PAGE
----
The Citrons sued Wachovia Mortgage in an attempt to rescind the loan for Truth-in-Lending violations and other alleged defects in the loan documents. The trial court denied any such relief because (among a number of facts in the record) the Citrons had received and had not promptly disgorged all of the direct benefits of the loan. Additionally, the Citrons had made monthly payments on the loan for over a year after learning of the alleged defects in the loan documents. "Ratification is conduct that indicates an intention, with full knowledge of the facts, to affirm a contract which the person did not enter into or which is otherwise void or voidable." 922 F.Supp. 2d at 1321 (quoting Still v. Polecat Indus., Inc., 683 So. 2d 634 (Fla. 3d DCA 1996)).

    In the present case, the Parents neither received loan proceeds, nor otherwise benefited from the application of those proceeds, nor made any monthly payments, nor acquired full knowledge of the material details of the mortgage loan.

    B. Attorney-in-Fact

    Section 695.01(1), Florida Statutes (2005), provides protection to creditors and purchasers who accept a conveyance or lien signed by an attorney-in-fact on behalf of a property owner (and then recorded), so long as the power of attorney itself is also recorded before the accrual of rights by "creditors or subsequent purchasers for a valuable consideration and without notice." Washington Mutual Bank could have required, but did not, such a power of attorney as a condition to the loan. And such a power of attorney is only effectual to the extent of the specific powers granted. Him v. Firstbank Fla., 89 So. 3d 1126 (Fla. 5th DCA 2012).

    Execution of the mortgage by an agent "previously unauthorized" may also be subject to ratification in certain instances. Branford State Bank v. Howell Co., 102 So. 649 (Fla. 1924). In that case, however, the Supreme Court of Florida held: "No rule of law is better settled than this: That the ratification of the act of an agent previously unauthorized must, in order to bind the principal, be with full knowledge of all the material facts." Id. at 650. In the present case, there was no evidence that Maria (or anyone else) informed the Parents or Hubert of all of the material facts relating to the Washington Mutual Bank loan and mortgage.

    Proceedings on Remand

    We affirm the trial court's findings that (a) Maria Castellon signed the promissory note, obtained the loan proceeds, and remains liable under the terms of the promissory note, (b) the defective Washington Mutual Bank promissory note and mortgage did not subject the Parents' homestead property to the lien of the mortgage and to sale, and (c) Wells Fargo does have an equitable lien to the extent of disbursements for property taxes and reasonable costs of insurance paid by Wells Fargo during the pendency of the foreclosure action, recoverable when the 3789 Property is no longer the Parents' homestead.

    We reverse that portion of the final judgment imposing and foreclosing an equitable lien for the principal or interest on the loan made by Washington Mutual Bank, with respect to the ownership interest of the Parents in the 3789 Property. On remand, the trial court should clarify that the Parents and Hubert are not personally liable for unpaid principal and interest due under the promissory note signed only by Maria.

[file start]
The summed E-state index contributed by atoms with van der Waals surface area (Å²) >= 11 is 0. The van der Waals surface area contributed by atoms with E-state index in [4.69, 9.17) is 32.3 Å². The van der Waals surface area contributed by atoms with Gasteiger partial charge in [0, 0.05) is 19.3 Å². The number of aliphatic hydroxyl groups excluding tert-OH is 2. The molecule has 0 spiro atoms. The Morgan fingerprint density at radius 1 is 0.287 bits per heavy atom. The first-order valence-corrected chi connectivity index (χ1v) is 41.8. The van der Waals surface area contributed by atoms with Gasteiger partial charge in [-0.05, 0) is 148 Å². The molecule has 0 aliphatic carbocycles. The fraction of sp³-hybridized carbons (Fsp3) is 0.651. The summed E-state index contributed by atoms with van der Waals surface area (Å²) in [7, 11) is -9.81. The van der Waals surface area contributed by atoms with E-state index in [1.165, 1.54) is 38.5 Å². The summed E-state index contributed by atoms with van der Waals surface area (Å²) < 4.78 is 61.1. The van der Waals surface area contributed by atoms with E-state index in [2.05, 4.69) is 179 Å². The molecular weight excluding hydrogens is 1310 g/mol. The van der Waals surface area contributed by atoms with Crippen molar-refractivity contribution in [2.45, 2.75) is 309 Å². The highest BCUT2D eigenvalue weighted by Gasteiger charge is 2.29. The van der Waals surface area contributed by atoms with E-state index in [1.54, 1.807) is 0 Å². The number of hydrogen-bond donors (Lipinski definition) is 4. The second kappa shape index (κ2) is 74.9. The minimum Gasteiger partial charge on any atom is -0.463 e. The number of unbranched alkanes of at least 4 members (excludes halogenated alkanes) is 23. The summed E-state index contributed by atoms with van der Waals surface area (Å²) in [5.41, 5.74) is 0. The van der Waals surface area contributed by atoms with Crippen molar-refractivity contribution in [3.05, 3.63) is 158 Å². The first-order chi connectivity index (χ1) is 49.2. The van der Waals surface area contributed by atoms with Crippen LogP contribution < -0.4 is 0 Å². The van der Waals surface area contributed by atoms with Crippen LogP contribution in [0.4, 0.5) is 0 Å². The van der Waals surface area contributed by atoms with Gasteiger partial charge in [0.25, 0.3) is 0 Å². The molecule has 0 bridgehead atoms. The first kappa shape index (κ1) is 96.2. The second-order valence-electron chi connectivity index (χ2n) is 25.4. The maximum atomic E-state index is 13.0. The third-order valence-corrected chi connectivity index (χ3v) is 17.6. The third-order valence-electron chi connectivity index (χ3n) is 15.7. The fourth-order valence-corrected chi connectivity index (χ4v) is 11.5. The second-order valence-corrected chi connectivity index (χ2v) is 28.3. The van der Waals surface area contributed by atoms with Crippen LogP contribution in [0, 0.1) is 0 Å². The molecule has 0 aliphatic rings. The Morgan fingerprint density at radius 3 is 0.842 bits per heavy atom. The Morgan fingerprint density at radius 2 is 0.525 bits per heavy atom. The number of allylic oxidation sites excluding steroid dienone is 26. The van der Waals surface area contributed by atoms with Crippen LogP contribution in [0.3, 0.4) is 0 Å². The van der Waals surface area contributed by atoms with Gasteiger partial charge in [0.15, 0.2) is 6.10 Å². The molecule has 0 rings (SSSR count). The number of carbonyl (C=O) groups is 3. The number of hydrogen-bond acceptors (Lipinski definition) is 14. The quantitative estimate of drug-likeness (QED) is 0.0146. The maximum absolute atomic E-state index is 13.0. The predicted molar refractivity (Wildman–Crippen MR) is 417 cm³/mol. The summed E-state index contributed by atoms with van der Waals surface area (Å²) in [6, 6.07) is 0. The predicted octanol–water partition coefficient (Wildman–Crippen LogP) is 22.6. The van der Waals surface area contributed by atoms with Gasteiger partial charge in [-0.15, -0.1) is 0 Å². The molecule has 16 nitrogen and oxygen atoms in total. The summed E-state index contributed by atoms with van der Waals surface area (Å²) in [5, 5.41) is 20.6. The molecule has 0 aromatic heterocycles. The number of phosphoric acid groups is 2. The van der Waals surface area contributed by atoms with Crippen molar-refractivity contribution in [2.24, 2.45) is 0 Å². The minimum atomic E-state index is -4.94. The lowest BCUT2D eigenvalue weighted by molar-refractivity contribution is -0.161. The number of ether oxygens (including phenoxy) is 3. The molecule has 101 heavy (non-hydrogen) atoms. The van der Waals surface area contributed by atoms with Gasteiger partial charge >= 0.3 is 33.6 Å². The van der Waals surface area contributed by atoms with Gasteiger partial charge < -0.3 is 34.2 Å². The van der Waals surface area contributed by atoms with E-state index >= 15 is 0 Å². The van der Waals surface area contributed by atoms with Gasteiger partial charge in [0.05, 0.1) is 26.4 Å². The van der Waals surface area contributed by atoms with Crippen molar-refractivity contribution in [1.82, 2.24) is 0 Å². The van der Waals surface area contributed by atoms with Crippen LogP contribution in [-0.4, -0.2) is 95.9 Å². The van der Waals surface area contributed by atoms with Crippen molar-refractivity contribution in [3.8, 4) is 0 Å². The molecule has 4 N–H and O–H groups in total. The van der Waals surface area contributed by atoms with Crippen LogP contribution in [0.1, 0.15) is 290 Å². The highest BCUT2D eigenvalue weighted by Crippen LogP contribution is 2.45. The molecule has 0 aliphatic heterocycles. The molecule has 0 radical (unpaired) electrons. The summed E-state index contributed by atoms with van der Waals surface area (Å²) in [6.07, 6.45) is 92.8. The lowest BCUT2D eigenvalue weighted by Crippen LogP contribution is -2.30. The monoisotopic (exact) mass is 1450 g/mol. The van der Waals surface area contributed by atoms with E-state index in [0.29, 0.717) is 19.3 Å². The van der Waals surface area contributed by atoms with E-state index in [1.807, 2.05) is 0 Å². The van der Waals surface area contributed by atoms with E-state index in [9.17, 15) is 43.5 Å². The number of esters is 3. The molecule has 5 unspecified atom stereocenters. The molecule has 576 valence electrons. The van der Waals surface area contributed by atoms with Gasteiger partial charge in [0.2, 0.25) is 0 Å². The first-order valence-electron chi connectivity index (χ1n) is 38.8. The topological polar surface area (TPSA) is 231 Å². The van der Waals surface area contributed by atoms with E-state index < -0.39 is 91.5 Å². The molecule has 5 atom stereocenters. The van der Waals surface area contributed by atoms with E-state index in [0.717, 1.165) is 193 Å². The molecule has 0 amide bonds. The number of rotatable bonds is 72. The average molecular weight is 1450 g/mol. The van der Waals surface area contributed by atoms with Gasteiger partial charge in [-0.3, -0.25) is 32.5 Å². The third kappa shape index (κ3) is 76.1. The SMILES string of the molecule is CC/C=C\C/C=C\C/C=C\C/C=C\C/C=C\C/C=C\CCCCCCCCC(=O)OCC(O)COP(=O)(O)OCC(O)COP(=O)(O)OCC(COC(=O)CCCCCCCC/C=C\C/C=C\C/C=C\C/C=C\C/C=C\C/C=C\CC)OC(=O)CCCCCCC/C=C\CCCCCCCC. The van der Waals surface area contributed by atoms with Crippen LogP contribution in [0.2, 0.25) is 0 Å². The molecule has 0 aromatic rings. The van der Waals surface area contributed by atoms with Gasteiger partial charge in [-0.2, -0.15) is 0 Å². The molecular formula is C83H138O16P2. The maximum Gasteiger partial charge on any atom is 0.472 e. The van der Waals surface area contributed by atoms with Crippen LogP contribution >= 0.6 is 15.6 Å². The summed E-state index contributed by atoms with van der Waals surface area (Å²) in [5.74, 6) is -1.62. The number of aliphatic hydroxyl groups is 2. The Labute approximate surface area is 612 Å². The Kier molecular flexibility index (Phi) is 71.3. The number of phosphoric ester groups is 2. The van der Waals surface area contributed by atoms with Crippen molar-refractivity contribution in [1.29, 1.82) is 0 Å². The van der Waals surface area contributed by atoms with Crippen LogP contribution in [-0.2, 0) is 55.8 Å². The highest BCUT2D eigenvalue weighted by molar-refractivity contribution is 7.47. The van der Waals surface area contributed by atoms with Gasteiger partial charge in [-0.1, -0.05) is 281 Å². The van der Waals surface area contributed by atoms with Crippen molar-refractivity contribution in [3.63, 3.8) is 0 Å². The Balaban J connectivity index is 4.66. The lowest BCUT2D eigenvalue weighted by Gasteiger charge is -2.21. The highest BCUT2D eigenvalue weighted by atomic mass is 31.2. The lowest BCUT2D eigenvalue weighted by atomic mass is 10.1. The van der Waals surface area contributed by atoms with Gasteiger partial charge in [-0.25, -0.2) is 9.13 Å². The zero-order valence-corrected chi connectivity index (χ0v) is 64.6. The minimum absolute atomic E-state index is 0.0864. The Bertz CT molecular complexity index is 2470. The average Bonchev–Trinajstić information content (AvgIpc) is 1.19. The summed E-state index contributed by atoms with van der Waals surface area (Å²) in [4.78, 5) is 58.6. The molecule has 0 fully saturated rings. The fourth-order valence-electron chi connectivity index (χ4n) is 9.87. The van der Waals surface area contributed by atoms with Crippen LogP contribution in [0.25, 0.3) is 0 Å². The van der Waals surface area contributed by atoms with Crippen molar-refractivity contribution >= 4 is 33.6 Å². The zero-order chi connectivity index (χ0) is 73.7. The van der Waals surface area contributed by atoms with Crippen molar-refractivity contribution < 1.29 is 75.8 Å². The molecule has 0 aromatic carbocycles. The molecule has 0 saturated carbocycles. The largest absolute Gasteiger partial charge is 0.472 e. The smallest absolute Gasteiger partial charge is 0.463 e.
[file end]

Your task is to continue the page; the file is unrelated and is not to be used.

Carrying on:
Affirmed in part, reversed in part, and remanded for further proceedings in accordance with this opinion.

Tuesday, August 4, 2015

Homeowners' Standing To Challenge Chain Of Title To Mortgage Being Foreclosed: Void vs. Voidable Mortgage Assignments

In a 2013 court ruling (Reinagel v. Deutsche Bank Nat'l Trust Co., 735 F.3d 220 (5th Cir. 2013)) involving a homeowner's challenge of the chain of title to a mortgage being foreclosed that allegedly involved robosigned assignments of mortgage, the 5th Circuit Court of Appeals ruled that, given the facts of the case, the homeowner lacked standing to challenge the assignments. The court applied the rule that one cannot challenge the validity of a contract to which it is neither a party nor a third-party beneficiary.

It should be noted (and emphasized), however, that (notwithstanding the propaganda put out by the banksters and their attorneys(1)) the court also reaffirmed the principle that there is an exception to this rule (regrettably for the homeowners in this case, an exception that the court, for the reasons set forth in its ruling, was unpersuaded was applicable to the particular facts of this case).

The exception the court reaffirmed (and one that has been recognized by other courts) was one where the homeowner alleges and proves that the assignment(s) of mortgage was(were) absolutely void (ie. void ab initio, void from inception, invalid, ineffective, a nullity, etc.), and not merely voidable (ie. an instrument that, while defective, is not so fatally defective as to make it invalid, and therefore is nevertheless binding on the parties to the assignment until challenged by the injured assignor or assignee, and set aside by the court).

The appeals court made this point in the following excerpt of its opinion ("The Reinagles" are the homeowners making the challenge):

  • Deutsche Bank urges that "the law is well settled that a stranger to a contract lacks standing to challenge [that] contract," and that "[n]umerous federal district courts have recognized that plaintiffs lack standing to challenge the assignment of security instruments in cases similar to the present."